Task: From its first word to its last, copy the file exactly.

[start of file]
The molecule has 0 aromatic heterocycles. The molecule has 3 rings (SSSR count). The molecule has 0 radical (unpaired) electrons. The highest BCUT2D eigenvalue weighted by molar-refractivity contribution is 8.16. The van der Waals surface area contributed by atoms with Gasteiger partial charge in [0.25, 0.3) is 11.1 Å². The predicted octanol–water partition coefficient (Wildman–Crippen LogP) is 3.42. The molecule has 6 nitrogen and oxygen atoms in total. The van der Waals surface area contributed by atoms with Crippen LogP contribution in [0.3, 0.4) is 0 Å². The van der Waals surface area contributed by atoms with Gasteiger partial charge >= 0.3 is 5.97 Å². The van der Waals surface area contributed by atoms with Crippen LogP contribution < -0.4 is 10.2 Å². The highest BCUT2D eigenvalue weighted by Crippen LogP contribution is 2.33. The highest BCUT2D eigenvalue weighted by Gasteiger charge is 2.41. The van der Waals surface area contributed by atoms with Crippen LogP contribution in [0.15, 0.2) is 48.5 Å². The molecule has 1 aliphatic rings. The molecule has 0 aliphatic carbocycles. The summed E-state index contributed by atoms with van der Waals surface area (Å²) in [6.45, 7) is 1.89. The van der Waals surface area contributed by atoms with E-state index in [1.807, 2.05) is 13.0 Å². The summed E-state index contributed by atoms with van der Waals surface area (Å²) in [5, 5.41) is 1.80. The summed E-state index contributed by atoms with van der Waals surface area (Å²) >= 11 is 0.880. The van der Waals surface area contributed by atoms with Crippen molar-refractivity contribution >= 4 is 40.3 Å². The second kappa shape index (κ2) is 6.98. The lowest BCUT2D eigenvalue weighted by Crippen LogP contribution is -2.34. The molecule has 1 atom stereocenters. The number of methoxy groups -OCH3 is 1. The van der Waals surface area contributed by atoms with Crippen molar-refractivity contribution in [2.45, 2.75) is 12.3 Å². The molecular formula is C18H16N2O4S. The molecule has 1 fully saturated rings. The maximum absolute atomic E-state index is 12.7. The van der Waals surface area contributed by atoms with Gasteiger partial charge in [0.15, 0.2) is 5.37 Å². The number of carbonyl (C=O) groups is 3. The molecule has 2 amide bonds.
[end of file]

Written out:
The molecule has 0 aromatic heterocycles. The molecule has 3 rings (SSSR count). The molecule has 0 radical (unpaired) electrons. The highest BCUT2D eigenvalue weighted by molar-refractivity contribution is 8.16. The van der Waals surface area contributed by atoms with Gasteiger partial charge in [0.25, 0.3) is 11.1 Å². The predicted octanol–water partition coefficient (Wildman–Crippen LogP) is 3.42. The molecule has 6 nitrogen and oxygen atoms in total. The van der Waals surface area contributed by atoms with Crippen LogP contribution in [0.3, 0.4) is 0 Å². The van der Waals surface area contributed by atoms with Gasteiger partial charge >= 0.3 is 5.97 Å². The van der Waals surface area contributed by atoms with Crippen LogP contribution < -0.4 is 10.2 Å². The highest BCUT2D eigenvalue weighted by Crippen LogP contribution is 2.33. The highest BCUT2D eigenvalue weighted by Gasteiger charge is 2.41. The van der Waals surface area contributed by atoms with Crippen LogP contribution in [0.15, 0.2) is 48.5 Å². The molecule has 1 aliphatic rings. The molecule has 0 aliphatic carbocycles. The summed E-state index contributed by atoms with van der Waals surface area (Å²) in [6.45, 7) is 1.89. The van der Waals surface area contributed by atoms with E-state index in [1.807, 2.05) is 13.0 Å². The summed E-state index contributed by atoms with van der Waals surface area (Å²) in [5, 5.41) is 1.80. The summed E-state index contributed by atoms with van der Waals surface area (Å²) >= 11 is 0.880. The van der Waals surface area contributed by atoms with Crippen molar-refractivity contribution >= 4 is 40.3 Å². The second kappa shape index (κ2) is 6.98. The lowest BCUT2D eigenvalue weighted by Crippen LogP contribution is -2.34. The molecule has 1 atom stereocenters. The number of methoxy groups -OCH3 is 1. The van der Waals surface area contributed by atoms with Crippen molar-refractivity contribution in [2.45, 2.75) is 12.3 Å². The molecular formula is C18H16N2O4S. The molecule has 1 fully saturated rings. The maximum absolute atomic E-state index is 12.7. The van der Waals surface area contributed by atoms with Gasteiger partial charge in [0.15, 0.2) is 5.37 Å². The number of carbonyl (C=O) groups is 3. The molecule has 2 amide bonds.